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review 2017-03-23 01:53
The Abuse of Ashley Collins - Jon Athan

 

I don’t  know why I ever chose to torture myself and willingly read A CHILD CALLED IT,  but Dave Pelzer broke something inside me – I haven’t been right since.  Knowing that, you’d think I’d have learned a lesson, (yeah, I know… I’m audibly laughing right now, too).  Nope. Years after ‘ACCI’ I decided that I wanted to read THE GIRL NEXT DOOR, and I let Jack Ketchum walk right in and start poking at the wound that David Pelzer left with a big, pointy stick.  I think it was the masochist in me who invited Mendal W. Johnson to drop by and sucker-punch my PTSD in the back of the head.  As far as the ‘Let’s Go Play At The Adams fiction/non-fiction debate’ goes – I’m sticking with IT’S FICTION, but I’m sure all the atrocities have been committed, many times, and on many different Barbaras. 
Like LGPATATHE ABUSE OF ASHLEY COLLINS is not a true story – but it very well could be. Watching the decreasing sanity, and the elevating brutality of Ashley’s parents demonstrates just how fast situations can escalate. One little poke at the wrong moment, and all control is lost – you can’t come back from certain things.

       

THIS IS A WORK OF FICTION. It is disturbing, and hard to read at times, but the author is not exploiting issues to gain shock value for a horror story. Jon Athan comes at the story from every possible angle, from every p.o.v., and sheds light on problems that most families would keep hidden in the dark. Let me misquote one of my favorite movies before you start reading…

WARNING: This book contains scenes of graphic violence, including violence towards children. This book is about abuse—verbal, physical, and emotional. This book does not feature any explicit sex scenes, but it does discuss sexual abuse. This book is not intended for those easily offended or appalled.

Ashley Collins, a sixteen-year-old girl, has severe behavior issues. She regularly fights with her parents, Logan and Jane. When the fights become personal and physical, Logan and Jane decide to take matters into their own hands. They chain their daughter in the basement and abuse her in an attempt to rescue her from her bad behavior… while delving into their own deviance and depravity.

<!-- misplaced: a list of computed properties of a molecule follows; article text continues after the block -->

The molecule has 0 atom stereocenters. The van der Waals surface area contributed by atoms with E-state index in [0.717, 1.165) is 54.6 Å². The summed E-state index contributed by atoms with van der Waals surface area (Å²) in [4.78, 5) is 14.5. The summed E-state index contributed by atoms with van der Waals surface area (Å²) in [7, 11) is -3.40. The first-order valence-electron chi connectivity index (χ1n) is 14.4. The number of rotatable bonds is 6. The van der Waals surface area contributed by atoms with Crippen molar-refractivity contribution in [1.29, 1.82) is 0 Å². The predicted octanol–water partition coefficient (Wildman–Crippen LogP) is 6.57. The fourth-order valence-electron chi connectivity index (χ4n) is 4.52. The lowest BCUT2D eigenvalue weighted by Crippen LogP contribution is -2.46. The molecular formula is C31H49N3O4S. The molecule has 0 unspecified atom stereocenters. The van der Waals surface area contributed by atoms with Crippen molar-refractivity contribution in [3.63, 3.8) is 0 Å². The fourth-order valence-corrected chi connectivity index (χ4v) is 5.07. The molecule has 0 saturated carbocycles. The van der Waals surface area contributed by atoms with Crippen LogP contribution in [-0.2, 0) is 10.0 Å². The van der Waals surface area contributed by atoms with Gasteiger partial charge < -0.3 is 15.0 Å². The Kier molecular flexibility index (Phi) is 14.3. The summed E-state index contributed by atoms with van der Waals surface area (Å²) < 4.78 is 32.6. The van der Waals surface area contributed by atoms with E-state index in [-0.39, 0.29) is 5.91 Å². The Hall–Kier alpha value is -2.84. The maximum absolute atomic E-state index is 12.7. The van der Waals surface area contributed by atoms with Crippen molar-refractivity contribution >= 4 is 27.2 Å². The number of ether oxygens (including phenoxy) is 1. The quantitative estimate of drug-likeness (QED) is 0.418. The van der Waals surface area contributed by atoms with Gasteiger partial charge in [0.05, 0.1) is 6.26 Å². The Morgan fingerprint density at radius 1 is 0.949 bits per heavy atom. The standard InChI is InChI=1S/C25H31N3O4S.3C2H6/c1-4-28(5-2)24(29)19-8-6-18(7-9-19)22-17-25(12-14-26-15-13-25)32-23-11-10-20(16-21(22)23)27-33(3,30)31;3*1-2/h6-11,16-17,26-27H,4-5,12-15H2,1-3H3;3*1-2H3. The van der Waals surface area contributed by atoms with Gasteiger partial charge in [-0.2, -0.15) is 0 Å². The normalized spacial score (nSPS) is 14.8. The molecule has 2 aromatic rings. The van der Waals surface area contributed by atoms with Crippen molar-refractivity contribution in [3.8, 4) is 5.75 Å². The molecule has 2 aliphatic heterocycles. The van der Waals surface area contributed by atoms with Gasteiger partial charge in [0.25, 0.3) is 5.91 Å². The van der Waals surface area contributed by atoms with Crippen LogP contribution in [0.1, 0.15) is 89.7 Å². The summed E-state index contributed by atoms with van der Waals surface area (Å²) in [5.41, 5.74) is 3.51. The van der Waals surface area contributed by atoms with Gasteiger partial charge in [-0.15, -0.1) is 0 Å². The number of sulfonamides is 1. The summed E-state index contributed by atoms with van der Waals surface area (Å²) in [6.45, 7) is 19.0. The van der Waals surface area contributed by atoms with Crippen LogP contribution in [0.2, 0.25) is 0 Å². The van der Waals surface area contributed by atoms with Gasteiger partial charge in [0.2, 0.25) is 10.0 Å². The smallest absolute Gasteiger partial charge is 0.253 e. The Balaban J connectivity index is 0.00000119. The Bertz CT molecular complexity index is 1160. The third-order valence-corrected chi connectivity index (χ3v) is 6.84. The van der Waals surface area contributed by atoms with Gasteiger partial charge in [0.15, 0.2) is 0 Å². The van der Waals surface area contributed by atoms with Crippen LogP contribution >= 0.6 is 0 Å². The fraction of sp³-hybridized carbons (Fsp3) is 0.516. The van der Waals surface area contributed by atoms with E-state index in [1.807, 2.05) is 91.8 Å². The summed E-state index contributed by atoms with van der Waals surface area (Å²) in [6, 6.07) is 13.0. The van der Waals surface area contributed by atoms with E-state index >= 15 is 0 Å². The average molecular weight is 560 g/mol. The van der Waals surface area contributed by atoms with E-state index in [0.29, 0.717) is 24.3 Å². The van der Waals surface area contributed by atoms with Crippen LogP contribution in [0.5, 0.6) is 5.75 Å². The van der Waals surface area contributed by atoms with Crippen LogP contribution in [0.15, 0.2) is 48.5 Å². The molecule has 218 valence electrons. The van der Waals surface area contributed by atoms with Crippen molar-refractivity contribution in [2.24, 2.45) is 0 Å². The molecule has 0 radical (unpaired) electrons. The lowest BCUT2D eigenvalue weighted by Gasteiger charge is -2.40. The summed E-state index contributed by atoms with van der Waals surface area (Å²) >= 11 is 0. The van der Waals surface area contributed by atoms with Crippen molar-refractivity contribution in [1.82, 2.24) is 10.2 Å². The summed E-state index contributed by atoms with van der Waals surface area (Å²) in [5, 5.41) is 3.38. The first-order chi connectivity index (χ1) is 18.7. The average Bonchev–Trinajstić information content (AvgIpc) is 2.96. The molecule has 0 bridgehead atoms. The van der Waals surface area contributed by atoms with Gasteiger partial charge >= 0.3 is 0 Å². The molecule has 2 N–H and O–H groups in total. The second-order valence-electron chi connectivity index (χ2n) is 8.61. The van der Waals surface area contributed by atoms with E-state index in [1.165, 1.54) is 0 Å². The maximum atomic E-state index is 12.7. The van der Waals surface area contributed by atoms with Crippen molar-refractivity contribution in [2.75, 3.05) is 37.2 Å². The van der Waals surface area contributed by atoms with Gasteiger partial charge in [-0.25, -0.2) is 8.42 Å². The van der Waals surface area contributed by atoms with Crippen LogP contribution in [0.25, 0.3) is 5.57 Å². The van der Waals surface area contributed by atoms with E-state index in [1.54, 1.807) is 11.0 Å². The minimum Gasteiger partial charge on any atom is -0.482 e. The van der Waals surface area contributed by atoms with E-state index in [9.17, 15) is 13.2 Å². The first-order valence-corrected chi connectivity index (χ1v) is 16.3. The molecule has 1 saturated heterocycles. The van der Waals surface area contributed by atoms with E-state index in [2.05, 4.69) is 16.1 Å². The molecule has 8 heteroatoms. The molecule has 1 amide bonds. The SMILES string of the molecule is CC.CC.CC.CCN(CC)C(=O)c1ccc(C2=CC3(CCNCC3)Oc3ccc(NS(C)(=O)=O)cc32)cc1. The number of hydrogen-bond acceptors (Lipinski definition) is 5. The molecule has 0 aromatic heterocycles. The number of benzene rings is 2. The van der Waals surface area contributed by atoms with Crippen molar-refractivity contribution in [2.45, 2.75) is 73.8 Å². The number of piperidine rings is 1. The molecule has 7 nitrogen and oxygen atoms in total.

This is a story of family and abuse. This is a story of violence and discipline. This is the abuse of Ashley Collins.

Jon Athan, author of A Family of Violence, brings you an uncompromising vision of human horror. Can the cycle of abuse be broken?

 

Find The Abuse of Ashley Collins on Goodreads, Amazon, and it’s available through the KU program.

Connect with the author via Twitter – @Jonny_Athan, Facebook,  through the officialJon Athan Website, or his author pages on Goodreads, BookLikes, LibraryThing  &Amazon. You can email him directly at: info@jon-athan.com, or head on over to the West Coast and start stalking him the old fashioned way!

 

* I'm really glad that you didn't shelf the idea/book, and I think that THE ABUSE OF ASHLEY COLLINS is a better title than your original title. In fact, I think I may have misinterpreted 'A GENERATION OF ABUSE' when I first read it. I was going over my notes and highlights for the review when it clicked - the cycle of abuse - "ahh... OK".

* You made a comment on the 'Join the mailing list' page, and if I WASN'T searching for the things that you mentioned, I sure am now!! It may be a 'private matter', but... we're friends, right? :) IDEA!! If you collect all of the police files, doctor notes, patient files, and maybe even a "found" journal of Ashley's - it could sell as a companion book to THE ABUSE OF ASHLEY COLLINS.

* Something you said (after the story, before 'Dear Reader') made me [inappropriately] giggle for a second - (you know... that super disturbed, "I know I'm going to Hell", "Don't judge me!" giggle? No? Ever laugh at a funeral? Um... OK. Nvmnd).

"[...] Sure, there were a few things that may seem outlandish, especially towards the end [...]"


Well... there was something on the news just a few days ago -